Checkout
Cart: $0 - (0 items )

Is Your Dog Obese? – How To Prevent And Remedy It

Many pet owners will find this photo very distressing.  I mean, how could this possibly happen?

Like humans, if your dog is not given sufficient physical and, just as importantly, mental exercise, they can become overweight which can lead to obesity.

This can lead to serious health problems, such as diabetes or degenerative joint disease, not to mention a host of behavioural issues.

Weight gain in pets is often a result of the combination of overfeeding and lack of exercise, which includes lack of mentally-stimulating games.

To keep your pet at a healthy weight, be sure to provide a healthy balance between food intake and physical activity.

For example, have set feeding times instead of providing food all day, and make sure to include at least one daily walk or some playtime.

The plain fact is, you actually have control over the nutritional intake of your dog.

It is often hard, but by giving in to those adorable puppy-dog eyes saying “feed me”, and ignoring a good dietary regime, you are being unkind to your pet.

In order to provide your beloved pet with the highest quality of life and longevity, be sure to follow these simple steps to prevent your pet from becoming obese.

Causes of Obesity in Dogs

There are many contributing factors to obesity in dogs such as their age, sex, level of activeness, reproductive status, diet, as well as how much food they eat and the additional snacks and treats they are given.

At Your Top Dog, you can find the best dog foods and advice for your pet.

All dogs can suffer from obesity; their genetics can play a role in their weight too. It’s a known fact that neutered adult dogs often weigh more than those which are un-neutered, according to research.

Read this article by Diamond Pet for more information on this.

Prevention of Obesity in Dogs

There are several ways to prevent dogs from becoming obese. We’ve outlined the most important ones for you below.

  • Physical Activity:
    Exercise is absolutely vital for the physical and mental well-being of dogs. But exercise needs to be more than just a short walk around the block, depending on your dog. Walks should be around 15 minutes per mile in pace and last for a minimum of 20 minutes in order to improve and maintain a dog’s health.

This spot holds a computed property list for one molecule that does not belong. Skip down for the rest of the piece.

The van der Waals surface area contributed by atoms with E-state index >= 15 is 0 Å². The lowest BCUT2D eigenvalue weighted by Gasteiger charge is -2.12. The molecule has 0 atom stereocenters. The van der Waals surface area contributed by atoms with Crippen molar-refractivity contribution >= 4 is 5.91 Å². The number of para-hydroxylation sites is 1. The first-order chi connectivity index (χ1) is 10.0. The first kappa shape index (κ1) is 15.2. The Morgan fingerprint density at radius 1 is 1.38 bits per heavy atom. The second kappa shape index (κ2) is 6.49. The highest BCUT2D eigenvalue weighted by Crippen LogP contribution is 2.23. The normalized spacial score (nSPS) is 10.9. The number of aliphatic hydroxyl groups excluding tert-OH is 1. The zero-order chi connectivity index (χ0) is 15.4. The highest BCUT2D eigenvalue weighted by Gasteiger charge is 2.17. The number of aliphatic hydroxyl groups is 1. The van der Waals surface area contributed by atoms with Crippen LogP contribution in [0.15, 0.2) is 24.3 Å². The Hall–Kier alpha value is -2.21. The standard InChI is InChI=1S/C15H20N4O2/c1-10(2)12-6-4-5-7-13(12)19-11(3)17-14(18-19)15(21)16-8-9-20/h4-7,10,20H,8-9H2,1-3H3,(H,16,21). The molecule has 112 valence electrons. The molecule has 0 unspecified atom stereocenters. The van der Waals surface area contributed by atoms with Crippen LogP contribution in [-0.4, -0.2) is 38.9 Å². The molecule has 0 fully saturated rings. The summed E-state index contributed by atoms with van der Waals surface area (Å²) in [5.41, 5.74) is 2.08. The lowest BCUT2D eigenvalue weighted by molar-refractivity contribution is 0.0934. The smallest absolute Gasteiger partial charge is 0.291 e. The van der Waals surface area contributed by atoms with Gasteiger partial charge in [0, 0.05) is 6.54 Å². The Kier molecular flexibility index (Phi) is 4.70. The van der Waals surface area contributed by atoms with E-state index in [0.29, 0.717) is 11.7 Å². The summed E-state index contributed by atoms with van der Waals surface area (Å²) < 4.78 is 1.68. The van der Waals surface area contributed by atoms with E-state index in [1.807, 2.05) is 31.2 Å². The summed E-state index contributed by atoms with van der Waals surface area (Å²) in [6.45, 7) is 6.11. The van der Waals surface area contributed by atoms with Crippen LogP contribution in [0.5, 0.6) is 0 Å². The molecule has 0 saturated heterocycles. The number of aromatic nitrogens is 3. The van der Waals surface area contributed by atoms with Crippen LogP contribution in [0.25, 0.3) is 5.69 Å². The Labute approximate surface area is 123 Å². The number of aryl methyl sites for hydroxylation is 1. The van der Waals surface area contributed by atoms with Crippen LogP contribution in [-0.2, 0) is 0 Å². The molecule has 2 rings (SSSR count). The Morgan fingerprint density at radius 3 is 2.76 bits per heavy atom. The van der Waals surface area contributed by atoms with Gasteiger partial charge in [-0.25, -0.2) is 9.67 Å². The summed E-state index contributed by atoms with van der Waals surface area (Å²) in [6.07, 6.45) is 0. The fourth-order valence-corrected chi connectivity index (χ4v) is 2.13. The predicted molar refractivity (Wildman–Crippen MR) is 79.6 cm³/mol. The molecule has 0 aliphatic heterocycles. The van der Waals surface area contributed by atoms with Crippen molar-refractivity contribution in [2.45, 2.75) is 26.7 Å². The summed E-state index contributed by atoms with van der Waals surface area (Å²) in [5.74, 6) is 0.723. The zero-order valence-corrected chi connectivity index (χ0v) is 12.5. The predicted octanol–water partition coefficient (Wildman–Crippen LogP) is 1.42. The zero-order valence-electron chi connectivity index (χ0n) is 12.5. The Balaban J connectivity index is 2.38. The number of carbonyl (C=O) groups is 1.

• Mental Exercise
    This is often overlooked as a vital part of a dog’s healthy activity. But actually, without mental exercise, your pet can get bored and lethargic.  Boredom leads to listlessness and eventually behavioural problems.

Check out some ideas here designed to mentally stimulate your dog.

  • Diet:
    As we mentioned previously, it’s wise to stick to one type of food for your dog once they are settled with it. Aim to avoid titbits and if you do give them any treats, ensure they are taken into consideration when weighing out your dog’s food at mealtimes.

A great article to read about your dog’s diet is this one by the RSPCA

  • Consult a Veterinarian:
    Staying in contact with your dog’s vet and taking on board their advice for weight loss/control is important. If your dog is struggling with their weight, your vet will be able to offer sound advice on how to best deal with the issue in a safe way. Consider your vet as your No. 2 best friend!

Find a qualified vet near you by using this link.

  • Regular Weight Checks:
    Keeping a regular eye on your dog’s weight, including keeping a record of their weight is useful.

Treatment of Obesity in Dogs

If you find that your dog is overweight, or in more severe cases are obese, then you should take conscious steps to overcome the issue.

You can begin by doing the following:

  • Changing their feeding habits
  • Increasing the amount of exercise you give your pet
  • Reassess the type of food they are eating and the amount you give them
  • Factor in more frequent visits to the vet so you can gain access to on-going weight loss tips and free weight checks.

Check out this article, ‘How to put your dog on a diet’

Your dog should typically lose in the region of 0.48kg and 1.6kg of their total weight each month, depending on the size and breed of the dog according to The Blue Cross. If this is too much of a struggle for them then your vet can advise you.

Your dog will thank you in so many ways for helping them lose weight and for keeping them fit and active.

Write a Reply or Comment:

Back to top